Op/Ed

Jessie Raymond: Bring on the tears

You might not know it to look at me, but I’m a crier.
Show me a touching video or play me a sad song, and I’m a blubbering mess in seconds.
I stopped going to the movies after “Up” — an emotional gut punch disguised as a children’s movie — because some rotten kid in the next row called me a “loser crybaby” less than 10 minutes into the film.
I’m sensitive.
But I have to admit, sometimes I like a good cry. So when the world starts to feel too cruel, I turn to YouTube, where I seek out heartwarming videos prefaced with the caveat “Get the tissues ready.” (I always do.)
The videos I’m drawn to include one of a soldier returning early from his deployment to surprise his little brother at a school assembly.
The boy jumps into his brother’s arms and buries his face in his neck while the students in the bleachers go wild.
I smile at the screen, mascara-tinged tears running down my cheeks.
In another, a successful young woman tells her long-suffering parents that she is paying off their mortgage. And in another, a deaf baby, just fitted with hearing aids, hears his mother’s voice for the first time. Wide-eyed, he giggles. She cries. I slither off my chair and dissolve into a salty puddle on the floor.
And that’s before I even get to the videos of rescued dogs.
A typical one starts with a fearful, emaciated stray dog getting trapped. After being treated at the vet’s and brought to her new home, the dog trembles uncontrollably and won’t make eye contact for a week.
Then one day, she wags her tail. Soon, she allows herself to be petted. Eventually, we see her romping around the yard playing fetch and, later, falling asleep in her new owner’s arms.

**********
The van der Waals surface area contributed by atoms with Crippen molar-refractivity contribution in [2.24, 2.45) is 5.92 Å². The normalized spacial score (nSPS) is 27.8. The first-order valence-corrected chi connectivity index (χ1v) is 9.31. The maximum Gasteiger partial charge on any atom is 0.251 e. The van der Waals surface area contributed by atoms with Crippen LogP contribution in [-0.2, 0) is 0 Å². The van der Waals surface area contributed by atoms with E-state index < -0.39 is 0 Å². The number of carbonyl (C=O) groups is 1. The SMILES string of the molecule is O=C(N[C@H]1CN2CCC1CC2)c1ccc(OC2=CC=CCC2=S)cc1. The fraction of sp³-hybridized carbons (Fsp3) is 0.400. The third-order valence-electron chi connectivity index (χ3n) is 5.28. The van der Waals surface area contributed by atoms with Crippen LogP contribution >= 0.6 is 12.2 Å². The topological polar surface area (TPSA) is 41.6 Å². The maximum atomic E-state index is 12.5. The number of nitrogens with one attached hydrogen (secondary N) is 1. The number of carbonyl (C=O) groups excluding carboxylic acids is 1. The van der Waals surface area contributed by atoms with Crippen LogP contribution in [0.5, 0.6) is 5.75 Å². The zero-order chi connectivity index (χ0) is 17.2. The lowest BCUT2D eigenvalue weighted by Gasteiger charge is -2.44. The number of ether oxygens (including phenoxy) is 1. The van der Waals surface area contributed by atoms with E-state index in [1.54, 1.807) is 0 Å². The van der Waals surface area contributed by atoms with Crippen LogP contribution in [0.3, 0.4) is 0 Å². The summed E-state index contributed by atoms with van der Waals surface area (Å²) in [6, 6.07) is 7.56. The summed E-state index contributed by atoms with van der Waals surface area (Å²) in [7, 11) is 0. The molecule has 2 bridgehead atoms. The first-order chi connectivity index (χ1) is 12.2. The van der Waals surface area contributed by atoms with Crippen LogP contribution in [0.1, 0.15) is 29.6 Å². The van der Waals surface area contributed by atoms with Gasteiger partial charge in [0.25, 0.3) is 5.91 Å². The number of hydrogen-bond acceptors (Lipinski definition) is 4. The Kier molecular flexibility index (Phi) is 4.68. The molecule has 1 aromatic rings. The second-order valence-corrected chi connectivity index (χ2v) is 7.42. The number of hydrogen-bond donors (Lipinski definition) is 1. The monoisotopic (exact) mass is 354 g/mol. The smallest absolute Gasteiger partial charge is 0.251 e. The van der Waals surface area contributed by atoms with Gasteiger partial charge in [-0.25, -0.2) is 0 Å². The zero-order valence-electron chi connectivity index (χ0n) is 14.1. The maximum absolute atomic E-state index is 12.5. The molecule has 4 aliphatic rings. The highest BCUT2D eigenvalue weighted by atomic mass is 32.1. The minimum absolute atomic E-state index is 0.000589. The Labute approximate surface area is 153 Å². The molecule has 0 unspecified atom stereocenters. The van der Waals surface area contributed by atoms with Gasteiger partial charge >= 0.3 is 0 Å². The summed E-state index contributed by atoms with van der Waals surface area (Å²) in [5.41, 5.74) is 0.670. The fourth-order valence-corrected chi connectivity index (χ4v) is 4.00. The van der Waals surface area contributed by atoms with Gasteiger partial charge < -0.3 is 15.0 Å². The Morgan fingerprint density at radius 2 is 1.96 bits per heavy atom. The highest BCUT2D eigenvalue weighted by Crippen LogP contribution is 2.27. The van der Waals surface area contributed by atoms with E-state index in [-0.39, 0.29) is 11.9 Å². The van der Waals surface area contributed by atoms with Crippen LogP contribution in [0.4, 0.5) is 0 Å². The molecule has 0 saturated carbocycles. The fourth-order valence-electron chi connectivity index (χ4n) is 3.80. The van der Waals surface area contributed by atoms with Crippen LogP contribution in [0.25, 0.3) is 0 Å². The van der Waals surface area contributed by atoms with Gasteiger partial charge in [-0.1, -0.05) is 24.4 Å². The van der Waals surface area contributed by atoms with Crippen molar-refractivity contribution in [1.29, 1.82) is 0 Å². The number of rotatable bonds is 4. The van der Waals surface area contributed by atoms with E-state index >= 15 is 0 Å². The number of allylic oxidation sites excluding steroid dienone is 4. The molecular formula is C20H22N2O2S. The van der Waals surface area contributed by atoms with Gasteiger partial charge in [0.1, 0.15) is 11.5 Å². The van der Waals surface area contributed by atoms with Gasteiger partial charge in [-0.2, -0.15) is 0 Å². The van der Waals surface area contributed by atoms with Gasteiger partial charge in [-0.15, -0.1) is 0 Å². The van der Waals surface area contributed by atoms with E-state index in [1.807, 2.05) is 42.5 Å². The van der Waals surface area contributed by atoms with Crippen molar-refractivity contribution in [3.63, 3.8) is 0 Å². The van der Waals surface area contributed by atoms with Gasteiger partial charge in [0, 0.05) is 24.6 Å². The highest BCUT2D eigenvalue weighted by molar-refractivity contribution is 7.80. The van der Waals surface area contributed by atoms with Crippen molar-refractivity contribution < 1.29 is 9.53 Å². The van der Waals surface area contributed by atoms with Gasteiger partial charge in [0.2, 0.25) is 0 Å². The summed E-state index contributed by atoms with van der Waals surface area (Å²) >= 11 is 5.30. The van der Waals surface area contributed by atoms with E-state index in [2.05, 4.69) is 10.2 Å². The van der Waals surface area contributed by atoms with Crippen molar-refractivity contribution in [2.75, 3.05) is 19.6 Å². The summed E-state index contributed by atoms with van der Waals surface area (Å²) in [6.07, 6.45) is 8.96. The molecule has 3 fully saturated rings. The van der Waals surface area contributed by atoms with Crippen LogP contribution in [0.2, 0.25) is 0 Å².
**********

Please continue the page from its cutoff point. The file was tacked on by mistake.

I close the laptop, sob for 15 minutes, then call in late to work.
It’s too beautiful.
But I don’t always go looking for tear-jerking triggers; sometimes they find me. This is particularly true around the holidays, and it’s happening again already.
Networks have begun airing poignant seasonal commercials — for everything from the ASPCA to toilet bowl cleaners — that wring me dry.
In a typical spot, for instance, a lonely old widower is startled by the sound of the doorbell on a snowy Christmas Eve.
Shuffling to the door, he is greeted by his college-age grandson, who holds up a distinctive canister of hot cocoa mix.
“You didn’t think I’d forget our Christmas tradition, did you, Pops?”
They embrace, and a voiceover touts the fine qualities of this brand of hot cocoa. As the commercial fades, through a frosty window we see the two men laughing and hugging and sipping cocoa by the Christmas tree.
Practical Me is mad. Pops has clearly spent days resigned to being alone on Christmas Eve because his inconsiderate grandson didn’t have the courtesy to call ahead.
But Tenderhearted Me thinks of the pure love between grandparents and grandchildren, and I weep. Then I think, for no particular reason, I could really go for a hot cocoa.
Not long ago, I was shopping at a Rutland craft store, where holiday music was playing over the PA system. (It was — no joke — the day after Halloween.) As I browsed, I found myself absently singing along with Bing Crosby: “I’ll be home for Christmas …”
Oh, no. Not that one. That one has a devastating twist at the end.
“You can count on me …”
I looked for a soundproof place to hide as the violins swelled for the final stanza.
Desperate, I plunged my head into a bin of red and green novelty yarns, which, in addition to being scratchy, lacked any appreciable noise-cancelling qualities.
“I’ll be home for Chri-ist-mas …”
I buried my head deeper in the bin. Would he be home for Christmas, just this once?
“… if only in my dreams.”
Nope.
I fought back the tears, but all I could think of was the people who wouldn’t be home for Christmas this year. It was too much.
Not only did I fall apart in public, but also the manager made me buy a case of mascara-stained red and green novelty yarn.
That was way back on Nov. 1, which means one thing: It’s going to be a long holiday season for this loser crybaby.

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